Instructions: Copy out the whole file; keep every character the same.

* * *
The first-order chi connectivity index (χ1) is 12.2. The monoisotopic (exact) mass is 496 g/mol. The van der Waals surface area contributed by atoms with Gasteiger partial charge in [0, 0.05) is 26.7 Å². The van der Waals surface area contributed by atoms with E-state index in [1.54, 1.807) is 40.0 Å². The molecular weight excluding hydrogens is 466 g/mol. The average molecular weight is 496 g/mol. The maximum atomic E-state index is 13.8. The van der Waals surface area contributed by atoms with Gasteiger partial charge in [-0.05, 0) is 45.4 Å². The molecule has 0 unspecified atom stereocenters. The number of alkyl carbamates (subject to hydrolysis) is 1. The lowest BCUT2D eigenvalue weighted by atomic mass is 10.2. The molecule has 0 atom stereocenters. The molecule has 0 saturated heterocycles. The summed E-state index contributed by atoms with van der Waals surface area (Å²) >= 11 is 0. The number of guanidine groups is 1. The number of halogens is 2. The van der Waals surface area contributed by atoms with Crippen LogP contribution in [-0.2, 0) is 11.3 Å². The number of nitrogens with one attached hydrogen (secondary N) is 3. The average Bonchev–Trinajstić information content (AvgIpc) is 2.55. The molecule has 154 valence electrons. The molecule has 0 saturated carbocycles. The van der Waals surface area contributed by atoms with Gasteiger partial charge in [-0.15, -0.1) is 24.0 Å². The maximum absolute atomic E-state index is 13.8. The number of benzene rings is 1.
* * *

The first-order chi connectivity index (χ1) is 12.2. The monoisotopic (exact) mass is 496 g/mol. The van der Waals surface area contributed by atoms with Gasteiger partial charge in [0, 0.05) is 26.7 Å². The van der Waals surface area contributed by atoms with E-state index in [1.54, 1.807) is 40.0 Å². The molecular weight excluding hydrogens is 466 g/mol. The average molecular weight is 496 g/mol. The maximum atomic E-state index is 13.8. The van der Waals surface area contributed by atoms with Gasteiger partial charge in [-0.05, 0) is 45.4 Å². The molecule has 0 unspecified atom stereocenters. The number of alkyl carbamates (subject to hydrolysis) is 1. The lowest BCUT2D eigenvalue weighted by atomic mass is 10.2. The molecule has 0 atom stereocenters. The molecule has 0 saturated heterocycles. The summed E-state index contributed by atoms with van der Waals surface area (Å²) >= 11 is 0. The number of guanidine groups is 1. The number of halogens is 2. The van der Waals surface area contributed by atoms with Crippen LogP contribution in [-0.2, 0) is 11.3 Å². The number of nitrogens with one attached hydrogen (secondary N) is 3. The average Bonchev–Trinajstić information content (AvgIpc) is 2.55. The molecule has 154 valence electrons. The molecule has 0 saturated carbocycles. The van der Waals surface area contributed by atoms with Gasteiger partial charge in [-0.15, -0.1) is 24.0 Å². The maximum absolute atomic E-state index is 13.8. The number of benzene rings is 1.